back with the numbers and it turned out to be, you know--we live with 51
because basically that was about what we could handle and that's what they were
happy with attacking.
The political constraints existed throughout the conflict. There were
targets that individual nations would not let us hit. There were targets that
individual nations would not allow us to hit with airplanes launched from their
soil. Or, there were targets that individual nations would not hit themselves,
but it was okay for somebody else to hit. Apparently ... it was relayed to me
that every nation had a vote. An individual nation could say: 'no one can hit
that target.' Or a nation that was hosting U.S. airplanes could say: 'U.S.
airplanes taking off from our soil cannot strike this target.' Or an
individual nation would say: Our parliament won't let us hit that target, but
of course they're not gonna say you can't hit it.
That sounds reasonable enough.
The last part I think is reasonable. Certainly within a coalition I can
understand and work around an individual nation saying we won't let our forces
strike that target, our population can't stand that but the rest of you can go
ahead/ I think that's okay. And if a nation will give me enough notice I can
understand them saying: we can't allow you, your airplanes based on our soil to
hit that target. I can work around that as an air commander, because again, I
can shuffle my force and have those airplanes taking off from country ... go
after different targets, so I don't lose the striking capability.
What happened was in that particular instance, because the approval process
was lengthy and cumbersome and the word getting back to capitals took a long
time, there were numerous occasions where airplanes were airborne and the
senior national rep would run into me and say: "Our parliament won't allow us
to strike that target."
Or, "our authorities will not allow your airplanes which took off from our
soil to strike that target." So now you're faced with really telling the
strike leader your plan is now in shambles, we think we need to abort the whole
thing, or if you can, given the threat in where you're going, can you put it
back together again. And we were faced with those instances.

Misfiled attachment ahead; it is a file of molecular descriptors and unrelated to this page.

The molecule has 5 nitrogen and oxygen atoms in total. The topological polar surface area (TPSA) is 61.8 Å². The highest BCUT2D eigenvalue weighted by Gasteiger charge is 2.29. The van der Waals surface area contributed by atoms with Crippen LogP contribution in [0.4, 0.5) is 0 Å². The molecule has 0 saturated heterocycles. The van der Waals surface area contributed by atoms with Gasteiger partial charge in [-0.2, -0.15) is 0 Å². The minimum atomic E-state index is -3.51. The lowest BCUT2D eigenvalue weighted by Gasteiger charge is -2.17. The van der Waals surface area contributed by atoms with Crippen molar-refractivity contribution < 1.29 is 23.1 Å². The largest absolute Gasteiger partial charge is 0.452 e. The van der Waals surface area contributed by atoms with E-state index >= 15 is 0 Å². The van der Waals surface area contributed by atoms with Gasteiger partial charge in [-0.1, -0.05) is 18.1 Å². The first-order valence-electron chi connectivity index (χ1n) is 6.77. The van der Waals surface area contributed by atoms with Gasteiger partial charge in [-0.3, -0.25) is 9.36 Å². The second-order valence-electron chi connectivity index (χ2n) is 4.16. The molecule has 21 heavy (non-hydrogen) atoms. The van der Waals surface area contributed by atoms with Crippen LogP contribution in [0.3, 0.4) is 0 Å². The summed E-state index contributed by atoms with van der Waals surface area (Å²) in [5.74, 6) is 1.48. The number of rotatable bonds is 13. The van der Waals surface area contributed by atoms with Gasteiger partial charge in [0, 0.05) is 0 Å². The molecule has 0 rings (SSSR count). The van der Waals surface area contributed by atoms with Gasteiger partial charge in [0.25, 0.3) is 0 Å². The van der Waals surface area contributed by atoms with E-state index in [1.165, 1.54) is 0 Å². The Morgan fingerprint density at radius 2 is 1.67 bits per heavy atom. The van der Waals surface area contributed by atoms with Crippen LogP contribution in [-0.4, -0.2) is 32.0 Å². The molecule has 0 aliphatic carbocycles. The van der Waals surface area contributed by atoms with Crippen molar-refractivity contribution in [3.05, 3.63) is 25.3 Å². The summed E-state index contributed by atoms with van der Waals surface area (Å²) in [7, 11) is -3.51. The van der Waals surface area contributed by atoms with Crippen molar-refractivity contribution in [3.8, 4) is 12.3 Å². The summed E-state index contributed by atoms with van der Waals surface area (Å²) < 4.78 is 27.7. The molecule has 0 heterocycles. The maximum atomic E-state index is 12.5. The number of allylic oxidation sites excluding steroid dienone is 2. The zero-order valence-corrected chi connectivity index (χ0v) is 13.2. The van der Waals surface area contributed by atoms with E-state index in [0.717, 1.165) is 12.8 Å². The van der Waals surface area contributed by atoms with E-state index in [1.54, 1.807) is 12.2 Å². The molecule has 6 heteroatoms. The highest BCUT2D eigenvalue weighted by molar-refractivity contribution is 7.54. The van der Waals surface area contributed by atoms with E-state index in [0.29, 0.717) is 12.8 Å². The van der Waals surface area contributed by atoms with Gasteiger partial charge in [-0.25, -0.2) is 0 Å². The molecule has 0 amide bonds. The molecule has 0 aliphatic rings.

What I, what I believe is unacceptable is for one nation to veto a target
set that other nations believe to be important and then no-one can strike it.
I believe that is unacceptable. It allows in my mind, the interests of one
nation to outweigh the interests of the alliance and the interests of the other
18 nations and as it turned out, again in my evaluation, this placed the
aircrews at unacceptable risk and I believe prolonged the war by keeping key
target sets off the table. ...
What should have happened? What were you advising at the time?
I wanted the United States to exercise the leverage that I believed we had.
We bring to the table in the air war environment things that are absolutely
necessary for NATO to fight. I am not a ground soldier but my valuation is
that NATO can conduct war on the ground without US participation. There are
NATO nations in addition to my country with marvellous ground armies, great
leaderships, Sir Mike Jackson, Sir Mike Walker before him in Bosnia, great
leaderships, great staffs and ground forces as well equipped and as well
trained and in clearly sufficient numbers to fight a ground war.
That is not the case in the air. The NATO air forces are extraordinarily
well led, great courage, great people, small numbers and not all
technologically capable of fighting the way you'd like them to fight. They
can't all fight at night, they cannot all drop precision munitions, they are
not all able to identify an enemy aircraft beyond visual range, they have to
come in and make a visual ID which is very very dangerous.
... So I'm going to sound a bit arrogant, but it's my evaluation that NATO
cannot go to war in the air against a competent enemy without the United States
of America. If that's the case, and we're gonna provide 70% of the effort,
we're gonna provide the leadership and the command and control and the enabling
force, then we need to have more than one of 19 votes.
I believe before the first bomb was dropped that the door should have been
closed with all those who wished to go to war. And the United States should
have said very clearly: it appears NATO wants to go to war in the air, and in
the air only. If that is the case and that is the sentiment of the nations
here, we will lead you to war. We the United States will provide the
leadership, the enabling force, the majority of the striking power, the
technology required, we will take the alliance to war, and we will win this